Trailer Park Boys: The Movie
Screen Media Films // R // $24.98 // April 22, 2008
Review by Preston Jones | posted March 7, 2008
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R E V I E W S
Graphical Version
The Movie

Comedy, as the man said, is a subjective thing. One person's National Lampoon's Animal House is another's Half Baked. Attempting to fashion a funny movie that appeals to a wide swath of the population is extremely tricky to pull off and very few filmmakers consistently do. Trailer Park Boys, a cult Canadian series making the leap to the big screen, isn't a movie that's you'd find raking in large amounts of dough at the box office, but in a way, that doesn't really matter. It's the sort of small, relentlessly quirky project that will live on through word of mouth on college campuses everywhere.

Directed by Mike Clattenburg and written by Clattenburg and Robb Wells, Trailer Park Boys: The Movie is a loose hybrid of sorts. Blending the occasional documentary touches (having the characters be interviewed) and dry, Office-style setpieces, Trailer Park Boys tells the tale of pals Ricky (co-writer Wells), Julian (John Paul Tremblay) and Bubbles (Mike Smith), all of whom reside in the shabby Sunnyvale trailer park. Ricky and Julian are fresh out of jail and already looking for the next score.

Well, Ricky's looking for the next, as he puts it, "big dirty." Julian's looking for change -- which turns out to mean literal change, as the fellas concoct a scheme to steal untraceable coins from a mall multiplex. In broad daylight. With two inept accomplices. Did I mention Bubbles is really, really attached to his cats?

On and on it goes -- Trailer Park Boys: The Movie fills in the margins with diverting asides and colorful characters, but aside from a laugh-out-loud moment or two, there are long stretches where inventive profanity is sprayed about the screen and not much else happens. The characters are the main draw here and none of the three leads disappoint -- you just find yourself wishing they had something to do besides stand around and spout potential catchphrases.

But there are those out there who will probably pick up Trailer Park Boys: The Movie and find it to be one of the funniest films they've seen in some time. Comedy works in mysterious ways ... what can I say?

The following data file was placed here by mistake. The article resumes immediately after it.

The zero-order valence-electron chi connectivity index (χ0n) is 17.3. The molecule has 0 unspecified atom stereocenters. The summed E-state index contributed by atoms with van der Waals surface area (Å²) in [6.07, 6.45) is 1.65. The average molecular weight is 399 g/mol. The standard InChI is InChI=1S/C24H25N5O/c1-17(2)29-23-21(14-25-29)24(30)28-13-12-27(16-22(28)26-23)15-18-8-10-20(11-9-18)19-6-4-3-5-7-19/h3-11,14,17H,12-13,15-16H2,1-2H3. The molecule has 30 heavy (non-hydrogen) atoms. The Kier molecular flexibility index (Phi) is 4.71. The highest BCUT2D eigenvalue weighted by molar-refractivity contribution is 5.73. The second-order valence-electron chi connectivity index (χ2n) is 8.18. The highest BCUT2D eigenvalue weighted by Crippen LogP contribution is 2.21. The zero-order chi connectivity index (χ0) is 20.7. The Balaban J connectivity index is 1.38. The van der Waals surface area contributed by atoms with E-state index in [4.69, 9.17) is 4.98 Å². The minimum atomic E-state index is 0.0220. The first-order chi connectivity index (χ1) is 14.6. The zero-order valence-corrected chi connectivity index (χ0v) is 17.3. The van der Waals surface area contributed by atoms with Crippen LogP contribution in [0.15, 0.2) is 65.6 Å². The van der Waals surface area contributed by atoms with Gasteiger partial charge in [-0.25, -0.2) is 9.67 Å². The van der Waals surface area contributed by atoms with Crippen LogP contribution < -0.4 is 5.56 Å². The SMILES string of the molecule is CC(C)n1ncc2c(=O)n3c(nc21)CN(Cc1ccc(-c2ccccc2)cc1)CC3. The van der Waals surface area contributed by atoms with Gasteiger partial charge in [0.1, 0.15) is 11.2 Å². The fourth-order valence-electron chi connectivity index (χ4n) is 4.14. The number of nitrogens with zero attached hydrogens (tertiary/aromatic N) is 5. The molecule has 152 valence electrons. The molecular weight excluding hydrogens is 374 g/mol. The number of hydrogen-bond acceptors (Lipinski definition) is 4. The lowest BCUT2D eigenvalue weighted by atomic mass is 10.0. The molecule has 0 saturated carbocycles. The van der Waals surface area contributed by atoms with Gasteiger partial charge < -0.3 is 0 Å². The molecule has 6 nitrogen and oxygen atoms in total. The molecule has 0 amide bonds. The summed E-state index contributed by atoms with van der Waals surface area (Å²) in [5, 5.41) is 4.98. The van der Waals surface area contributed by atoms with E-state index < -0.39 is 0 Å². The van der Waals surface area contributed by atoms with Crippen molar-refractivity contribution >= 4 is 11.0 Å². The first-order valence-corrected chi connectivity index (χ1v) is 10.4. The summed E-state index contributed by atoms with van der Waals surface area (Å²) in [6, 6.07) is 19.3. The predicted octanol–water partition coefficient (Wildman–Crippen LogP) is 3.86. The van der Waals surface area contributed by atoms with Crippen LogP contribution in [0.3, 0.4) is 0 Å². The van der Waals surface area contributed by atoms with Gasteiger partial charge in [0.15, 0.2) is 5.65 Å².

The DVD

The Video:

Presented in an anamorphic widescreen transfer of its original aspect ratio of 1.85:1, Trailer Park Boys: The Movie looks charmingly ragged, with plenty of handheld shots and loose framing. However, the transfer cannot be accurately judged owing to Screen Media Films' supplying a screener disc rather than final product. Should final product be provided to DVD Talk, this rating will be revised to reflect the quality of the image.

The Audio:

Fueled by profanity-laden non sequiturs and a love of mangled language, the Dolby Digital 5.1 track doesn't languish; again, given Screen Media Films' screener copy, it's hard to accurately assess the quality of the soundtrack, but there were no glaring deficiencies apparent. Optional Spanish subtitles are available.

The Extras:

Sadly, no commentary, but a few supplements worth checking out. A total of 18 deleted scenes (presented in anamorphic widescreen) are playable separately or all together, for an aggregate of 22 minutes, 24 seconds. A 22 minute, 37 second behind-the-scenes featurette (presented in fullscreen), along with seven alternate takes (presented in anamorphic widescreen) are playable separately or all together for an aggregate of nine minutes, four seconds and seven "lost interview" segments (presented in anamorphic widescreen) are playable separately or all together for an aggregate of four minutes, one second.

Final Thoughts:

Comedy, as the man said, is a subjective thing. One person's National Lampoon's Animal House is another's Half Baked. Attempting to fashion a funny movie that appeals to a wide swath of the population is extremely tricky to pull off and very few filmmakers consistently do. Trailer Park Boys, a cult Canadian series making the leap to the big screen, isn't a movie that's you'd find raking in large amounts of dough at the box office, but in a way, that doesn't really matter. It's the sort of small, relentlessly quirky project that will live on through word of mouth on college campuses everywhere. It just didn't do much for me. Rent it.



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